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Monday, September 1, 2014
Aggies' defense gives reason for optimism

By Sam Khan Jr.

Texas A&M's biggest question mark coming into this season -- even more so than its quarterback -- revolved around its defense and whether it could show significant improvement after a brutal 2013 campaign.

One game into the 2014 season, there is sufficient reason for optimism in several areas the Aggies struggled a year ago.

Myles Garrett and Dylan Thompson
Texas A&M's defense, including true freshman Myles Garrett, showed significant improvement from 2013 in its season-opening win, harassing South Carolina QB Dylan Thompson all night.
Overshadowed by the record-breaking starting debut of sophomore quarterback Kenny Hill was the fact that the Aggies showed signs of progress on defense in their 52-28 dismantling of South Carolina on Thursday.

The most noticeable difference was the Aggies’ ability to rush the passer. A sore spot last season (the Aggies had only seven sacks in their first seven games in 2013), Texas A&M showcased its increased depth and athleticism on the edge and harassed South Carolina quarterback Dylan Thompson to the tune of six quarterback hurries and three sacks.

One of those sacks and two of those hurries came courtesy of the Aggies’ prized 2014 recruit, true freshman Myles Garrett.

“Myles can run with the best of them,” junior defensive end Julien Obioha said.

At 6-foot-5, 255 pounds, Garrett showed why he was pursued by most major programs in the country. He displayed strength, athleticism and determination that made him a factor in his collegiate debut.

He wasn’t alone. Defensive ends Daeshon Hall and Jay Arnold and defensive tackle Hardreck Walker also recorded hurries, while linebackers Donnie Baggs and A.J. Hilliard got sacks of their own.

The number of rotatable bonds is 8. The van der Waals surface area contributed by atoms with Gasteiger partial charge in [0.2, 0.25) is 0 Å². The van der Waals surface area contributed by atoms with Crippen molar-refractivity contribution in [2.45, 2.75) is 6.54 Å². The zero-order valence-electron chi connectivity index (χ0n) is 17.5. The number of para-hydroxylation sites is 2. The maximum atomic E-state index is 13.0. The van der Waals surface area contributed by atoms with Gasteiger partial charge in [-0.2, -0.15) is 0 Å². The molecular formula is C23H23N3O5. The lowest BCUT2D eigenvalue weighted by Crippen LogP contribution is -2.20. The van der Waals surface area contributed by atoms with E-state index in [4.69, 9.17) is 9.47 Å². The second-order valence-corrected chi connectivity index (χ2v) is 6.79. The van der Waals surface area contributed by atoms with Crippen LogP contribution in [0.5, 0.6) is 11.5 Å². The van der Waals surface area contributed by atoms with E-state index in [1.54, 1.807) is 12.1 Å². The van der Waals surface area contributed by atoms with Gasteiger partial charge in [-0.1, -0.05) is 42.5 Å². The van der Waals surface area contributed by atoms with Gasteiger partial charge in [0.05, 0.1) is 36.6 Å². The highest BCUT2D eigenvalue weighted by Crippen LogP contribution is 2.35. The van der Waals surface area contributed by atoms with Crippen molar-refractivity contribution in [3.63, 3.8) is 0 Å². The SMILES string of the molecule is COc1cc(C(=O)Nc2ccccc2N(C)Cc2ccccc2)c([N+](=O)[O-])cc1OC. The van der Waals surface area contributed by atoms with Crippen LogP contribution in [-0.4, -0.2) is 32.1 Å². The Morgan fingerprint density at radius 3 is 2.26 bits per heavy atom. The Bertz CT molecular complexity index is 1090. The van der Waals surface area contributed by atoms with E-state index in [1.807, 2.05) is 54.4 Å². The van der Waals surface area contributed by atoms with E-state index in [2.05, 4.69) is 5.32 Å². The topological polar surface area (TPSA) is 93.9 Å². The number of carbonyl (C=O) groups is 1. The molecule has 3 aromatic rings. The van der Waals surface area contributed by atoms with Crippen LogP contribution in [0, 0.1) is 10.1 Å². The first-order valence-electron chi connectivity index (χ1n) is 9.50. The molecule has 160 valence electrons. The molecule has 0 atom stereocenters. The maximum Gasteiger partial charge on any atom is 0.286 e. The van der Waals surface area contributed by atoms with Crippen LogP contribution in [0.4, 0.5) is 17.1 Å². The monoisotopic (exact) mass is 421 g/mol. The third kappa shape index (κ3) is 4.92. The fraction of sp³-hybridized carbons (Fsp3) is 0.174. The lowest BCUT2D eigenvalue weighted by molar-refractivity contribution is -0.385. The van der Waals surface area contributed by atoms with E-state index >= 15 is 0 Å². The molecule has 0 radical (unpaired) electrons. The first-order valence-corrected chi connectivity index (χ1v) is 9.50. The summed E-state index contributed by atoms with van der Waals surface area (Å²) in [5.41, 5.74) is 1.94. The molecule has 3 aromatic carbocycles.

Texas A&M’s much-maligned run defense held up well, too, though it got some assistance. Standout running back Mike Davis played sparingly because of a rib injury, and the Aggies’ put up points at a pace that forced South Carolina to abandon the running game to some extent.

Still, when the Gamecocks did run the ball, they were largely ineffective, averaging only three yards per carry and finishing with 67 yards on 22 attempts.

“I think we just came out and showed that we can stop the run against an experienced offensive line, one of the best offensive lines in the country,” Obioha said. “They have a great group of backs. Mike Davis couldn't play that much [Thursday], but we came out and stopped the run against a very good offense."

The night wasn’t without its flaws. Thompson beat the Aggies’ secondary deep for two long first-half touchdown passes of 69 and 46 yards, and in both cases there were errors in Texas A&M's young secondary that contributed to the big plays.

“We had a safety jump a route and get the first touchdown open and didn't get any help for [cornerback] Deshazor [Everett] and then [we had] a bust [in coverage],” Aggies coach Kevin Sumlin said. “Those two big plays really kind of changed the complexion of the first half and it was a different ballgame because of two plays.”

But one encouraging sign for the secondary was the play of true freshman safety Armani Watts, who recorded an interception and two pass breakups. Sumlin and defensive coordinator Mark Snyder stressed multiple times this offseason that the Aggies needed upgraded safety play, and Watts showed signs Thursday that he might be the one to help provide it.

It wasn’t a perfect night, but given the lack of outsider expectations and last season’s forgettable performances, 2014 has already given the Aggies reason to believe this year will be better.